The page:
How can coupling with the higgs field slow a particle down?

Quantum Diaries has an interesting introduction to the higgs. It makes it seem like the way that the higgs field gives mass to particles is via all of the interactions with virtual higgs particles.

My question is, how can interaction with the field give rise to mass? It seems almost like Flip Tanedo is saying that, due to the interaction with the higgs field, the particle (electron, say) is experiencing a large number of changes in direction, and thus it takes a path much longer than the one that you measured.

It seems to imply that, when going from A to B, the electron 'bounces' off of a number of virtual higgs particles and takes a much longer path than the straight line from A to B, travelling at light speed all the while.

Is this a good way to look at the creation of 'mass' (i.e. a particle appears to move slower than light speed because it takes a path longer than the shortest one)? Or is there some other way to understand how the higgs mechanism imparts mass?

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This mix up of velocity and acceleration is rather common in writings on Higgs mass "creation". Even real physicists like Comic Variance do that in blogs. – Georg Jul 10 '12 at 10:11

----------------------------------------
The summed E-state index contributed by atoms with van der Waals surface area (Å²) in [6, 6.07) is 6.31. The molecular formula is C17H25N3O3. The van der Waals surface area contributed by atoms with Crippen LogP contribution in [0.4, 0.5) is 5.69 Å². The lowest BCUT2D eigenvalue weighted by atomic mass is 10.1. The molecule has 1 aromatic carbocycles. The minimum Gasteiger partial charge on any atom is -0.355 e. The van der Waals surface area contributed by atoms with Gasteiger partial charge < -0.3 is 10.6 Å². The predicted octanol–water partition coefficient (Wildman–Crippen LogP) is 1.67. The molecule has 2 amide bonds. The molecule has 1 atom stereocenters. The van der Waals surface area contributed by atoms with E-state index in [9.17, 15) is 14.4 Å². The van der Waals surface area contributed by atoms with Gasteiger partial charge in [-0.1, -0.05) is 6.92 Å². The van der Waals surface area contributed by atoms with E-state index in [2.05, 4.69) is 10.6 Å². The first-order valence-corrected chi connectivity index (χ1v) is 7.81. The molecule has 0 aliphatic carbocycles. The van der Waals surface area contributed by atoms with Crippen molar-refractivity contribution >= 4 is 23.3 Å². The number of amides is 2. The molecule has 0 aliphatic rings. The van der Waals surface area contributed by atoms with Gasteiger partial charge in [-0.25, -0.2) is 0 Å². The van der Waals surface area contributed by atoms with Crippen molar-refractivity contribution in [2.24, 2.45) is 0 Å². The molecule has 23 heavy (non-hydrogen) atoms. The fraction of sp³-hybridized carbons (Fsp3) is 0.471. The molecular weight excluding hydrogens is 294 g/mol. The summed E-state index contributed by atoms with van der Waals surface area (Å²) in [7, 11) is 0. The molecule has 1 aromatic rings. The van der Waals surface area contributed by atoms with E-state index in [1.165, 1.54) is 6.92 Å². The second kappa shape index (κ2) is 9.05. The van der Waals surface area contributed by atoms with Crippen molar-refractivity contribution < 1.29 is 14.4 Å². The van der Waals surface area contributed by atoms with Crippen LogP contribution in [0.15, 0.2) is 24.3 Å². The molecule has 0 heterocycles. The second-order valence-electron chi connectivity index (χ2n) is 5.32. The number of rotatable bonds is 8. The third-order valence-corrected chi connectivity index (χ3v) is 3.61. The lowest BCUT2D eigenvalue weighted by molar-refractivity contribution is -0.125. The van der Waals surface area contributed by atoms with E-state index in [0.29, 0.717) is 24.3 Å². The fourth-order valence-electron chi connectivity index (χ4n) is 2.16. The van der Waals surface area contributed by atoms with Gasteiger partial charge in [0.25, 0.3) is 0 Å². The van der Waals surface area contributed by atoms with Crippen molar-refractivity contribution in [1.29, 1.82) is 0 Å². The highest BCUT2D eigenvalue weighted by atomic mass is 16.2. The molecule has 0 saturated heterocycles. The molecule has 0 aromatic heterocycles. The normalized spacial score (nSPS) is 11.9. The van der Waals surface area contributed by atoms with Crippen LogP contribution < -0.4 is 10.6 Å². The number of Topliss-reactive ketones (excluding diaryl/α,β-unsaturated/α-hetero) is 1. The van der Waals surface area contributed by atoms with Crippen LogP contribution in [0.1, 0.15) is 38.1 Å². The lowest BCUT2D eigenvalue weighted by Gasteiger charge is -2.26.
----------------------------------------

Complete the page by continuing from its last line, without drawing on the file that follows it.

1 Answer

No, that's not what happens. Keep in mind that the Feynman diagrams are only meant to show the interactions that take place between particles, not the paths that the particles take through space. In fact, one Feynman diagram represents all possible paths that the particles involved could take, including those where, say, an electron bounces around between different interactions and also those where the electron just travels straight.

The Higgs mechanism works differently. If you're up for some math, have a look at this answer I posted to another question, but the essential point of it is that the Higgs field has a vacuum expectation value (VEV). This VEV is a constant offset away from what you'd ordinarily expect to be the field's default value, and it "sticks" to the other fields and gives them mass, as well as enabling the interactions between the Higgs boson and various other particles.

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